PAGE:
Training, 12/10/2011 Rebuttal I Warwick Debating Society Proudly sponsored by
The basics What is rebuttal? • Rebuttal is responding to the arguments of the other side, and explaining why they are wrong. When you make an argument you are explaining why the audience should agree with your side, but when you make rebuttal you are explaining why the audience should not agree with the arguments of the other side. Why is rebuttal important? • Rebuttal is crucial to debating. In debating you must show both why your arguments are right AND why the other side’s arguments are wrong.
How to do it • Rebuttal should take the form of “they have argued this... but we think that this is wrong because...” • e.g. They have argued that the reintroduction of the death penalty will lead to a greater deterrent. But we think this is wrong because most people who kill generally don’t think about the consequences; they are usually so angry when they kill someone that they are not thinking at all.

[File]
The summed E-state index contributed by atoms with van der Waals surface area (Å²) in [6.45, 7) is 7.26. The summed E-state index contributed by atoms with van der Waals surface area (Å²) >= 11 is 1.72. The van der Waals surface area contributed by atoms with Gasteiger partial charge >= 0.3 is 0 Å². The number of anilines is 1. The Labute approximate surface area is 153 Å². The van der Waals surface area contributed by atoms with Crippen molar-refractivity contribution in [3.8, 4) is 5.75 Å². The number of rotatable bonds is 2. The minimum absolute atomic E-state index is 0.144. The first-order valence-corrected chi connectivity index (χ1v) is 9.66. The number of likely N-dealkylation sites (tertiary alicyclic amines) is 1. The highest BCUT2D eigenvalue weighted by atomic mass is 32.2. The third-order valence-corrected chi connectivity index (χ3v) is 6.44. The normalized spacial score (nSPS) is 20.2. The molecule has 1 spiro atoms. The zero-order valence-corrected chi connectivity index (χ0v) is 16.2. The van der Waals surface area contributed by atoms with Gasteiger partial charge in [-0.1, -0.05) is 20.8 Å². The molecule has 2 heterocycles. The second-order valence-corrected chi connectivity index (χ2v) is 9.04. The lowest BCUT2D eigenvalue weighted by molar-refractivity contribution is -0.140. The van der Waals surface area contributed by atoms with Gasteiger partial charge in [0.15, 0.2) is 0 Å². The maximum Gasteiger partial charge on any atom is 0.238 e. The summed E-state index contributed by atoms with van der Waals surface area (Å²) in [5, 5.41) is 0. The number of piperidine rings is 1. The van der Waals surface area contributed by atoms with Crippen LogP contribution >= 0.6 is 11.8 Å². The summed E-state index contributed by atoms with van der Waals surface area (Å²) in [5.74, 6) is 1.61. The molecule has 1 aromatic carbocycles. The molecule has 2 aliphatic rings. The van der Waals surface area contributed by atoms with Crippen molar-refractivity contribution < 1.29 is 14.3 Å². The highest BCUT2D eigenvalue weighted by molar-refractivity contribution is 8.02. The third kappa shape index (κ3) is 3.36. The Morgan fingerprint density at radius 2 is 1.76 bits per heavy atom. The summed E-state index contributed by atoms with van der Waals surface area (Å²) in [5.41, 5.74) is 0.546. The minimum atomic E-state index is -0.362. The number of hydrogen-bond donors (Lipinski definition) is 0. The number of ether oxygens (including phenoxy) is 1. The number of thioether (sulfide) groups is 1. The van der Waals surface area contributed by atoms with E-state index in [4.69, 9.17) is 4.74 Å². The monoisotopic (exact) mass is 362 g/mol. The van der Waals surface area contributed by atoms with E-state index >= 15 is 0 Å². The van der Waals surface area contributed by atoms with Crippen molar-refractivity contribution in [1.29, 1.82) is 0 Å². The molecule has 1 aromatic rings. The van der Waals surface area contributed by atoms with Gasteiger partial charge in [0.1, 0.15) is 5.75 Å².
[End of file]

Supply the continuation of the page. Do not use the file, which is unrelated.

Things to note 1) You can show why different areas of the other side’s argument is wrong; the explanation can be wrong (i.e. the argument’s justification does not make sense); the example can be wrong (i.e. it is either irrelevant or invalid); or the link can be wrong (it is irrelevant to the debate). 2) In every speech other than the Prime Minister speech, there must be rebuttal. 3) When doing rebuttal you should try and aim for the strongest arguments that were made by the speaker before you.
How to focus your rebuttal • It is very important to focus rebuttal so that it allows to be made in the shortest possible amount of time without limiting how effective it will be. • A good way to think about focusing your rebuttal is by using the PEEL structure. • When you are listening to a point that you are intending to rebut try an single out a specific area (Explain/Example/Link) that shows why the argument is incorrect.